By Nor Azman Abdul Razak
RECENTLY, Bank Negara Malaysia announced that Malaysia’s economy grew by 8.9 per cent in the second quarter, the highest growth in a year. Unemployment has also dipped to 3.8 percent while Malaysia’s total trade hit the RM2 trilion mark. These are welcomed developments after a prolonged slump caused by the Covid-19 pandemic.
But as our recovery gathers momentum with the global economy returning back to “normalcy”, are we ready to ride the economic and technological waves that were sweeping the globe even pre-pandemic?
One aspect that we need to pay attention to is the advent of Artificial Intelligence (AI) which has undoubtedly changed the world even as it undergoes the Fourth Industrial Revolution (4IR).
Digitalisation is augmenting human capacities as we know it faster than we could have ever anticipated. AI is likely now present in almost all aspects of our day-to-day lives, from making banking transactions down to the ubiquitous, albeit sometimes annoying autocorrect function most of us have become accustomed to on our smartphones.
The increasing relevance of AI has been recognised across the world. Here in Malaysia, the government has set out frameworks for the integration of AI into the various sectors of the economy through several policy initiatives. These include the Malaysia Artificial Intelligence Roadmap 2021-2025 (AI-Rmap) and the Malaysian Digital Economy Blueprint (MDEB), spearheaded by the MyDIGITAL Corporation and the Economic Planning Unit. The government estimates that its National Industrial Revolution 4.0 (4IR) Policy will increase the country’s productivity by 30% across all sectors by the end of 2030, with AI playing a significant role in achieving that target.
Although subjective, it is not unfair to say that Malaysians can sometimes be resistant to change, and that includes the embrace of AI. We are not alone in this. According to the Pew Research Centre, there is concern across the globe about the long-term effects of embracing AI as a tool.
People are apprehensive that AI may threaten our human autonomy; that computers may match or even exceed human intelligence and capabilities of reasoning and problem solving. There is also the concern that our jobs will be taken over by computers.
Despite these concerns, we cannot ignore the potential for AI to improve our livelihoods. Indeed, Malaysia is well on its way to embracing AI, ranking 28th globally, and 1st regionally in Oxford Insight’s Government AI Readiness Index 2020. But how will embracing AI actually benefit ordinary Malaysians?
A quick Google search will reveal that AI can be utilised for a myriad of tasks in various sectors. It can be used to aid the most complex medical procedures, down to humble everyday comforts such as voice-automated home amenities. That said, my purpose is not to list down the great things we can do with AI, but rather provide a macro picture of how embracing it can be beneficial to Malaysia and its people.
While it is true that AI may render some jobs obsolete, there is an equally, if not greater potential for it to generate much more in the long-run. As a real-world illustration, in March 2021, the AI-Rmap was launched, followed by the establishment of Microsoft’s first Kuala Lumpur data centre in April that year. At the onset, it was estimated that up to 19,000 jobs would be created as a result of the project. That is from just one project, to say nothing of the positive spill over effect it could potentially create.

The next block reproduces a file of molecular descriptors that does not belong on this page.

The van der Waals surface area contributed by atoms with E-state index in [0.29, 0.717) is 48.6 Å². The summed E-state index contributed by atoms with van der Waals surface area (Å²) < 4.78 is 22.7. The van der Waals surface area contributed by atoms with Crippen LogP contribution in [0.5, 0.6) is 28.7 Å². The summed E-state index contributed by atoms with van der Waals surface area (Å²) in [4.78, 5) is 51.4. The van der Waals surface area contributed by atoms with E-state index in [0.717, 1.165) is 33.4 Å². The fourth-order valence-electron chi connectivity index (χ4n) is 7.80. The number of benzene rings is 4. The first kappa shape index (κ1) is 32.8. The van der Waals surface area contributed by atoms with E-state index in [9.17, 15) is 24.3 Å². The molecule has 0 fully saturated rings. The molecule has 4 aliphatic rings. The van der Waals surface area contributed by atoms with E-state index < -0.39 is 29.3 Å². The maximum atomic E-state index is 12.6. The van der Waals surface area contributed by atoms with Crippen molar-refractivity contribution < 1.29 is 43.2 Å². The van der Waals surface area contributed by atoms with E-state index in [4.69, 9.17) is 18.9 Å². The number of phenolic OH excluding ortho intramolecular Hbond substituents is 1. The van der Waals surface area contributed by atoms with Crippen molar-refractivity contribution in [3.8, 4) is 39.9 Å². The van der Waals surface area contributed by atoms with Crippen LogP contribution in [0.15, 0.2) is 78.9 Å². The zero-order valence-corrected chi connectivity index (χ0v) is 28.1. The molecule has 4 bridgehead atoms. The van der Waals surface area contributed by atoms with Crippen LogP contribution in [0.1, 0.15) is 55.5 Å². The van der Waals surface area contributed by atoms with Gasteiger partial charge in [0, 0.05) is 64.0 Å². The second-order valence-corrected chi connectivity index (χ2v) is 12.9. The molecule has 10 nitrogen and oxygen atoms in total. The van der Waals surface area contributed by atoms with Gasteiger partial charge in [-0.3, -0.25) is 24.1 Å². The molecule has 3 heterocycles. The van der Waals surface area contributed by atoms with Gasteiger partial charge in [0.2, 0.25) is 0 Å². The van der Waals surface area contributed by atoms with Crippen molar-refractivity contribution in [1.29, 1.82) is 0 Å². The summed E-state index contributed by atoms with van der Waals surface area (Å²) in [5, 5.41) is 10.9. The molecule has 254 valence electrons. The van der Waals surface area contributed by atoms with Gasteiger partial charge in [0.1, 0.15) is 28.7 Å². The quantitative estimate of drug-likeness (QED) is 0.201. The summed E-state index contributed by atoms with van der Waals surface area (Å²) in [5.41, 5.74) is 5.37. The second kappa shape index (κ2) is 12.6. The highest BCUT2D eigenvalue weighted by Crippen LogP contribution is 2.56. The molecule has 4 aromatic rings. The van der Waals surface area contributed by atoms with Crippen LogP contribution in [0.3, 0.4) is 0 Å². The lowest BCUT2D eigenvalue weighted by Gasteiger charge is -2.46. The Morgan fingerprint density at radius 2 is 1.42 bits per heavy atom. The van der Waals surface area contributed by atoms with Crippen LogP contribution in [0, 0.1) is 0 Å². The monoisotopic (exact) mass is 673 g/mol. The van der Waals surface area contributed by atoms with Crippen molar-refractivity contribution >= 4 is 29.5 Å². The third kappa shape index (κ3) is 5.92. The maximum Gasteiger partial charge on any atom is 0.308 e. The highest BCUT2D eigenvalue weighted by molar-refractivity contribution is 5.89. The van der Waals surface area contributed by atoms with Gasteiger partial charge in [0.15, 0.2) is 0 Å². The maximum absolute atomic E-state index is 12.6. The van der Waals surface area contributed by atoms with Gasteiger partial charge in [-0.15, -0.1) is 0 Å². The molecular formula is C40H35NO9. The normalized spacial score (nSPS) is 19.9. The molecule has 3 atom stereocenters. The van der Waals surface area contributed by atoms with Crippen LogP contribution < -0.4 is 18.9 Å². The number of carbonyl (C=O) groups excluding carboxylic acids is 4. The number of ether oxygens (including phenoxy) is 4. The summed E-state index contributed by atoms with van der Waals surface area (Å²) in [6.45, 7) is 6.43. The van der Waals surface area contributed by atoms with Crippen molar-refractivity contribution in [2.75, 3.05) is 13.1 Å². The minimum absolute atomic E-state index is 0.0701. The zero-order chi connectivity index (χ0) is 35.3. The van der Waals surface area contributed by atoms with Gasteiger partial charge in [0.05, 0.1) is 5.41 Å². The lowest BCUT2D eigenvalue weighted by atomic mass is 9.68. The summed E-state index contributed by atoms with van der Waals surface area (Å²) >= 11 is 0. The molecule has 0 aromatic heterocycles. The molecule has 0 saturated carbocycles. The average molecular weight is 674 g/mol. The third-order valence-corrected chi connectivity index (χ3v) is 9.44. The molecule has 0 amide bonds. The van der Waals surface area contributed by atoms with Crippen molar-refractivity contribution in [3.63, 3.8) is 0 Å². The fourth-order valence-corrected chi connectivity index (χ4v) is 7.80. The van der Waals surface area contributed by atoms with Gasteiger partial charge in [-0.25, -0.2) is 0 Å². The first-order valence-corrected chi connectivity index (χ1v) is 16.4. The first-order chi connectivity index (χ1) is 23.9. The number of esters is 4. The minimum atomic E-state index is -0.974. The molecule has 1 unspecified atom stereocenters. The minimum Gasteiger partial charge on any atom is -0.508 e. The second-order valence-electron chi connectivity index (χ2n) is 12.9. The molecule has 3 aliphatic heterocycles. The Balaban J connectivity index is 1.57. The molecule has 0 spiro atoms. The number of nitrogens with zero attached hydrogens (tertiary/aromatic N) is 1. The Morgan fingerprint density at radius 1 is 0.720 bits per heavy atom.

The increased demand for skilled labour in the field of AI and digital technology will likely generate an influx in the labour force being trained for these jobs. Taking the example of AI-Rmap and Microsoft’s data centre as a point of reference: up to one million Malaysians are expected to be upskilled in IT, AI and cloud services jobs by 2030 as a result of the initiatives. As more start ups and companies seek to develop the AI scene in Malaysia, more job opportunities will be generated.
Embracing AI will also benefit Malaysia’s economic growth by attracting international investments into the country. For example, the Microsoft data centre alone is expected to draw investments of up to RM4.12 billion over a span of five years. With increased investments into digitalisation and AI, we can expect that digital upskilling and education will see a boom in the next few years.
Some observers have expressed concern that the increase in AI adoption will lead to a widened disparity between social classes. While it is certainly true that in the short-run, accessibility to technology and digital upskilling may be limited to a privileged minority, it should not serve as a hindrance to integrating AI into our economy. Inequality caused by technology will be worser if we choose to react to its challenge by doing nothing.
Government initiatives such as MyDIGITAL under the MDEB provide a platform for Malaysians of all social classes to learn digital upskilling. This will require the support of the masses as government initiatives can only bear fruit with public commitment. Besides putting Malaysia on par with more advanced nations in the digital field, AI will gradually transform our education and way of thinking, serving as a great equaliser between social classes rather than widening the disparity.
So, well into 4IR, Malaysia must realise its potential in becoming a first-class digitalised nation by embracing AI. Despite whatever doubts we may have, we should accept that the long-term macro benefits of embracing AI and digitalisation far outweigh the costs.
(This is the personal opinion of the writer or publication and does not necessarily represent the views of BebasNews)